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Saturday 23 August 2014

Bradley brothers have sentences reduced by six months on appeal

Brian Kavanagh

Published 16/07/2014 | 18:43

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Alan 'Fatpuss' Bradley (Celbridge Attempted Robbery)...05/11/'07 Alan 'Fatpuss' Bradley pictured being taken from Kilmainham District Court this morning after he was charged with conspiracy to commit theft relating to an attempted robbery of a cash in transit van in Celbridge, Co. Kildare last Friday...Picture Collins, Dublin, Colin Keegan.
Alan 'Fatpuss' Bradley
Alan and Wayne BradleyPic: Ken Foy

Two brothers who received sentences totaling 16 years for conspiring to steal from a security van transporting almost €1m in cash have had each of their sentences reduced by six months on appeal.

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The Court of Criminal Appeal today found there was an error in principle in the sentence of nine years with two suspended imposed on Alan Bradley (40) and in the sentence of seven years with 18 months suspended imposed on his brother Wayne Bradley (35) by Judge Tony Hunt in April 2012.

The men attempted to carry out the raid under the direction of the late Eamon Dunne, who was also arrested at the scene. Three other men were also sentenced for their roles including a Chubb Ireland employee who acted as an “inside man”. The van contained nearly one million euro at the time.

Wayne Bradley, with a last address of Ratoath Road, Finglas, Dublin and Alan Bradley, with a last address at Churchfields, Kentstown, Co Meath, had pleaded guilty at Dublin Circuit Criminal Court to conspiring to steal cash from Chubb Ireland on November 2, 2007 at Tesco, Celbridge Co Kildare.

Returning judgement, presiding judge Mr Justice John MacMenamin said the appeal court wished to take the opportunity to congratulate gardai on their efforts and the surveillance and investigative work which prevented the commission of an even more serious crime.

He said there was one primary and significant point in the appeal brought by Alan Bradley, and it could be put in the one simple sentence that it appeared the trial judge was deeply concerned about the fitness of the maximum sentence of ten years for the offence.

He said the difficulty which arose was that it was implicit that Judge Hunt effectively starting his reasoning from the position of the maximum sentence and then worked to give a discount of one year for the plea of guilty, bringing the sentence to nine years with the final two years suspended.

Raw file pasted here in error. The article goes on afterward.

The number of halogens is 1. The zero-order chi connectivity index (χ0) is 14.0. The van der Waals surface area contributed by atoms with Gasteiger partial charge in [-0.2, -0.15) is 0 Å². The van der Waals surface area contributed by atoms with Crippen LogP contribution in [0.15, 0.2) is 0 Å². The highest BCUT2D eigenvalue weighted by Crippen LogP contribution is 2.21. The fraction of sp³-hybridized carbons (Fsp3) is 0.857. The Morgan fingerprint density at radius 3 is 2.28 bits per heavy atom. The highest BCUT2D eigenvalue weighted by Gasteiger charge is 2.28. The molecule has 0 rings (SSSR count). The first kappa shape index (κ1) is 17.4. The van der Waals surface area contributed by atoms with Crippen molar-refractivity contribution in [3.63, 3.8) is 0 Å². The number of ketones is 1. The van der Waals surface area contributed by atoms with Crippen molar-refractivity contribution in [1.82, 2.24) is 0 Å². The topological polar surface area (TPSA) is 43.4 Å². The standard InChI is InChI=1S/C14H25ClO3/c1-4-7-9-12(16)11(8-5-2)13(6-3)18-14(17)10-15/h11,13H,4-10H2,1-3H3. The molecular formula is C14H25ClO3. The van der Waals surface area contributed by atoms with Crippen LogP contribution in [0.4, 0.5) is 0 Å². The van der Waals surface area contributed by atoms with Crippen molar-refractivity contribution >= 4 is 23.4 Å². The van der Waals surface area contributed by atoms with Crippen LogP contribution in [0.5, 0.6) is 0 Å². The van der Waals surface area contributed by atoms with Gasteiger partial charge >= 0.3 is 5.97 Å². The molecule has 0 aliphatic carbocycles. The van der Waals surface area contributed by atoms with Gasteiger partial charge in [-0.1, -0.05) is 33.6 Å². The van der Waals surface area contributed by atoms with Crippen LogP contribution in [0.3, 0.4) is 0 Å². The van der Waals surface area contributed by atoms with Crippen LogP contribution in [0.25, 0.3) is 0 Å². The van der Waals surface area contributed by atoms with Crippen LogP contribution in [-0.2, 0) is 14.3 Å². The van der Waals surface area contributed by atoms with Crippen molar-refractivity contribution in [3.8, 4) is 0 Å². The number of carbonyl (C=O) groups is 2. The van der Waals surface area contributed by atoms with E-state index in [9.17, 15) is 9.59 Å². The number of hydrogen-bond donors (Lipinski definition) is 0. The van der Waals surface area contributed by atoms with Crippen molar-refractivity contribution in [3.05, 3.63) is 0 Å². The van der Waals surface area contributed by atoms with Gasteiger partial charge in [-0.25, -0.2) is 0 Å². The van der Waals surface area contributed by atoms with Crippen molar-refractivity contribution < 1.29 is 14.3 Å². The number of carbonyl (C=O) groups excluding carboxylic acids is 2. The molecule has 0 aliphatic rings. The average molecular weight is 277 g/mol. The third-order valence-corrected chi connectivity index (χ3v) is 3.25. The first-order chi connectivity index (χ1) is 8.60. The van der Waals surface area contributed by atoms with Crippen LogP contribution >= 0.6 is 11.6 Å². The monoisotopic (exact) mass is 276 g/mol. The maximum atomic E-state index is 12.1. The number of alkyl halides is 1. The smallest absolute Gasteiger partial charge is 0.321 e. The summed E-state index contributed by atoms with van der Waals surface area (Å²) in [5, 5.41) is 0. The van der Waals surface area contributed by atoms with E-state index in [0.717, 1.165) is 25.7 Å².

Mr Justice MacMenamin said it appeared that the trial judge “on this unusual occasion did somewhat err in principle”.  He said the court was of the view that Judge Hunt should have gauged precisely where the case lay on the spectrum of offending and indentified such a charge where there is a plea of guilty.

He said the court found that the appropriate sentence was one of eight years with a term of one-and-a-half years suspended.

With regard to Wayne Bradley, he said it appeared to the court that the starting point for the sentence was predicated on the same point identified earlier, and in those circumstances the court considered there was an error in principle.

Having regard to documentation submitted on behalf of Wayne Bradley on his health and other issues, Mr Justice MacMenamin said the court considered the appropriate sentence was one of six years with one year suspended.

Counsel for Alan Bradley, Mr Patrick Marrinan SC, had told the court that his client was “deeply unhappy” with aspects of the submissions made by the State in the appeal,  in particular the value placed on his plea of guilty and on the assertion that Bradley was “somehow caught red-handed”.

Mr Marrinan said he did not intend to deal with the seriousness of the offence as there were was evidence it was a “significant, serious conspiracy” to steal money.

However, Mr Marrinan submitted that the trial judge said on no fewer than 10 occasions that he felt constrained by the maximum sentence of 10 years that can be imposed on the charge.

Counsel said this was where the error in principle lay, as although the trial judge was perhaps “fully entitled” to make remarks in relation to the sentence and criticise the Oireachtas he is not allowed “dominate the sentence hearing”, which was “effectively what happened”.

Mr Marrinan said this effectively undermined the plea of guilty to the charge.

Counsel submitted that because the trial judge regarded the maximum penalty as inadequate, he seemed to believe he was constrained in some way in giving the normal discount for a plea of guilty.

Ms Aileen Donnelly SC, for Wayne Bradley, said she would adopt the submissions of Mr Marrinan.

She also submitted that there were always distinguishing features between Wayne Bradley and Alan Bradley which were not reflected sufficiently in the sentence given by the trial judge, and she told the court that Wayne Bradley was not involved in the organisation, planning or direction of the offence.

Ms Donnelly handed in documentation in relation to her client, including letters from a psychiatrist and a GP which outlined how her client suffered from panic attacks and lower back pain, problems which had deteriorated since going in to custody. 

Counsel said her client had at one point ended up in a wheelchair and had ankylosing spondylitis, which made prison more difficult for him.

She submitted that the sentence imposed was inappropriate and made in error and asked the court to reduce that sentence.

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